Rubber Blubber Gloves
What keeps whales and walruses warm in bone-chilling water? One thing is the thick layer of fat under their skin, called blubber. Blubber acts as insulation between the animal's inner organs and the chilly ocean.
 
Rubber Blubber GlovesMarine mammals that live in extremely cold environments usually have a thicker layer of blubber than those that swim in warmer places. An animal's behavior can also affect the thickness of its blubber. Whales that swim slowly tend to have a thicker layer of blubber than faster-swimming whales. Why do you think this is? (HINT: Think of how you feel when you're running in cold weather compared to when you're standing still in it.) What You'll Need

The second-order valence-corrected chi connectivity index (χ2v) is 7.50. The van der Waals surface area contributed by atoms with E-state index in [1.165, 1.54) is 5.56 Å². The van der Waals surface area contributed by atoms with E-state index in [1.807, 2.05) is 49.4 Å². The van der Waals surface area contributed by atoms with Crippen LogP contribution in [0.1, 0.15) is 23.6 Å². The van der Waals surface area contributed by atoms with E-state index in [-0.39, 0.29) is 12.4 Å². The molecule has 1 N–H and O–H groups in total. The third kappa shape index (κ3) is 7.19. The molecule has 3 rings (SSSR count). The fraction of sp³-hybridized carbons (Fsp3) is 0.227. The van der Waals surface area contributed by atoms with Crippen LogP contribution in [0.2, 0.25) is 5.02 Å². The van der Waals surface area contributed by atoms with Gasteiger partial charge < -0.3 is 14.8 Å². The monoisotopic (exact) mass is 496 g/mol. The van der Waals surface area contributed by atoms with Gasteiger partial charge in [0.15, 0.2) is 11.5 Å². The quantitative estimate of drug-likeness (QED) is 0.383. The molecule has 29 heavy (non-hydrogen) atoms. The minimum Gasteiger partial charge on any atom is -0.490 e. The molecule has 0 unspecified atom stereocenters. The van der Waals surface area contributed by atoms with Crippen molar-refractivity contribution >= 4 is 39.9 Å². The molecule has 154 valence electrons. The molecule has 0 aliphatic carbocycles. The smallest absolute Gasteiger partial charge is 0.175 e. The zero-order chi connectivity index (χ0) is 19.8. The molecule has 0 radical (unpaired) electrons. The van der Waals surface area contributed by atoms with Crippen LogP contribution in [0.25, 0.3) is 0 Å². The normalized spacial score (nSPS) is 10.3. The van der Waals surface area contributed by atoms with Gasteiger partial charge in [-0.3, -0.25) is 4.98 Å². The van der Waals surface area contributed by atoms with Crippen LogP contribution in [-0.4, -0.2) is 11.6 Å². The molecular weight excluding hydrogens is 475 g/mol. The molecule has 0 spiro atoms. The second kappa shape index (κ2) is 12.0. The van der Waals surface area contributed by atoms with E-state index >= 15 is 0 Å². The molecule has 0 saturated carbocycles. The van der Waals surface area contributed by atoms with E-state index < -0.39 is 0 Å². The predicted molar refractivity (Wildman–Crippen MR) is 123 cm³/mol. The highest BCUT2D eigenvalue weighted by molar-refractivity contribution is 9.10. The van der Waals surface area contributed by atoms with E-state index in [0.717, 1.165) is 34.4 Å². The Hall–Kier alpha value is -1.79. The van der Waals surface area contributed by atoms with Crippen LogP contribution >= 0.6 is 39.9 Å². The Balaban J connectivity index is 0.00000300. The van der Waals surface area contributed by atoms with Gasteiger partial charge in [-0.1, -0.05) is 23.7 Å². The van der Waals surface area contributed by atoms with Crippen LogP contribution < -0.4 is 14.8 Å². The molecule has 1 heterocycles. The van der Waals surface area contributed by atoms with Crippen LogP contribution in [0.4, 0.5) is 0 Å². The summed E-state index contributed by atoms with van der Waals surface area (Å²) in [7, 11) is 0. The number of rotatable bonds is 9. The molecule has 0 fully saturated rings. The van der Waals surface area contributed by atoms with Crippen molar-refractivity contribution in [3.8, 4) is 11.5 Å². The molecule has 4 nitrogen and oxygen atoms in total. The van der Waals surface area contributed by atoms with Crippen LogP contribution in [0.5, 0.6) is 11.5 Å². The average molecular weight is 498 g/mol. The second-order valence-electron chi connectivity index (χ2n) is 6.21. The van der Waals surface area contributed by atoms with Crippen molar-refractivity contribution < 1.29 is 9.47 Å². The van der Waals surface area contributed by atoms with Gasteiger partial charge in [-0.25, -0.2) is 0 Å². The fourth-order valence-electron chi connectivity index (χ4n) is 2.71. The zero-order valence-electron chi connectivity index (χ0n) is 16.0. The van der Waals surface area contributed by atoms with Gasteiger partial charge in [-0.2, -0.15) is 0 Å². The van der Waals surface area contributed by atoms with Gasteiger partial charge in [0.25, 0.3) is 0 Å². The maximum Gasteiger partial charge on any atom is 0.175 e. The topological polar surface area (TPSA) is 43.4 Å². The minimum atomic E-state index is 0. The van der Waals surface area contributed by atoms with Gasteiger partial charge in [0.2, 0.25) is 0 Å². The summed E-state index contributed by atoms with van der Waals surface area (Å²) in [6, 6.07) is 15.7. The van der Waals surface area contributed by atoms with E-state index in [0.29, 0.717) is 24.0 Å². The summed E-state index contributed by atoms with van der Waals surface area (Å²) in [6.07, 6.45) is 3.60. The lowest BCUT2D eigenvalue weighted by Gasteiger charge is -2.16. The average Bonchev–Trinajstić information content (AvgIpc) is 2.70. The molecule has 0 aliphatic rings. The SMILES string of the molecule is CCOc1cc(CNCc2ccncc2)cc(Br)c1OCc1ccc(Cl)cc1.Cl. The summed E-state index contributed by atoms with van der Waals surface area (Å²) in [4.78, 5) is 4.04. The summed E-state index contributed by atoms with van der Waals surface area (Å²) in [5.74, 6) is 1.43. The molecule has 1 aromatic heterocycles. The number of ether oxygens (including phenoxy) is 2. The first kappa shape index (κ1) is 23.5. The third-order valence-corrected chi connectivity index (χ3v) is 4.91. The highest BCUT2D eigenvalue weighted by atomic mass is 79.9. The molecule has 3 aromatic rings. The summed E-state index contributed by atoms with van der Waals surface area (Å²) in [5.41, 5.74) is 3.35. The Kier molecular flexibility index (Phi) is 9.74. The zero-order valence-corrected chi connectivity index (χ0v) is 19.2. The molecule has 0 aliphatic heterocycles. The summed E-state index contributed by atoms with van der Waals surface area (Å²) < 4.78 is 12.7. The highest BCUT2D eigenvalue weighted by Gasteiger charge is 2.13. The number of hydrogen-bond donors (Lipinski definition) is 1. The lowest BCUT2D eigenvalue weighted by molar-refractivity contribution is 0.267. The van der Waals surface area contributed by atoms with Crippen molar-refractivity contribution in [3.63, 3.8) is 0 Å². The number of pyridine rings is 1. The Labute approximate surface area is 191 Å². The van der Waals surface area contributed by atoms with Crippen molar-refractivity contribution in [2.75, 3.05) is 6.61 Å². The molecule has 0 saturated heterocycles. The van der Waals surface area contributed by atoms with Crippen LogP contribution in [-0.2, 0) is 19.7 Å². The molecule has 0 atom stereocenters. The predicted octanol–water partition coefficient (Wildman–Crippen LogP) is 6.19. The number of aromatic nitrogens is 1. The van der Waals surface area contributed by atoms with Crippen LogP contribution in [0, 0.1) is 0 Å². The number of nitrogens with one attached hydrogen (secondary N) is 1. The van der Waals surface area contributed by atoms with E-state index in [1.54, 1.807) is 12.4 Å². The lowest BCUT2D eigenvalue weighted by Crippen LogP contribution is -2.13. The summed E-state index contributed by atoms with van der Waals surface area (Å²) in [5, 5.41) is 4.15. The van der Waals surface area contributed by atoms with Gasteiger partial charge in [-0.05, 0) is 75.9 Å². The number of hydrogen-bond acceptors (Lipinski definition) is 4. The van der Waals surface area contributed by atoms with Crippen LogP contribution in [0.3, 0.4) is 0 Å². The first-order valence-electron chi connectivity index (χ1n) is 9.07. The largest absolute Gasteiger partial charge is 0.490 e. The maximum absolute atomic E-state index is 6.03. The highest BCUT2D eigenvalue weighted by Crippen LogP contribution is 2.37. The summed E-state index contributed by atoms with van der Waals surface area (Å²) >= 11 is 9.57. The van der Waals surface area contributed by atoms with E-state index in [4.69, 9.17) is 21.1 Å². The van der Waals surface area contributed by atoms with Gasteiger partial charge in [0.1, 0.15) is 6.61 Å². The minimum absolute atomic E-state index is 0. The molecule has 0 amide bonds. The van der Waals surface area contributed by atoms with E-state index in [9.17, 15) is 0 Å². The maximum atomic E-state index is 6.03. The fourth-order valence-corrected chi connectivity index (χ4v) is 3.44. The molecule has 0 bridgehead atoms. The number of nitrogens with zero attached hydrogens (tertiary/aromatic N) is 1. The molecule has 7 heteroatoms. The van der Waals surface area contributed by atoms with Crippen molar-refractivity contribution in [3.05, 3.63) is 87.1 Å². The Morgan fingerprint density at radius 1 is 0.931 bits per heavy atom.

What To Do
Thar She Blows!

Overview: In this experiment, you'll create two gloves — one that contains a layer of shortening (blubber) inside, and one that doesn't. By putting both glove-covered hands in a bucket of freezing c-c-c-cold water, you'll find out if the blubber-covered hand feels warmer than the hand without the fat layer.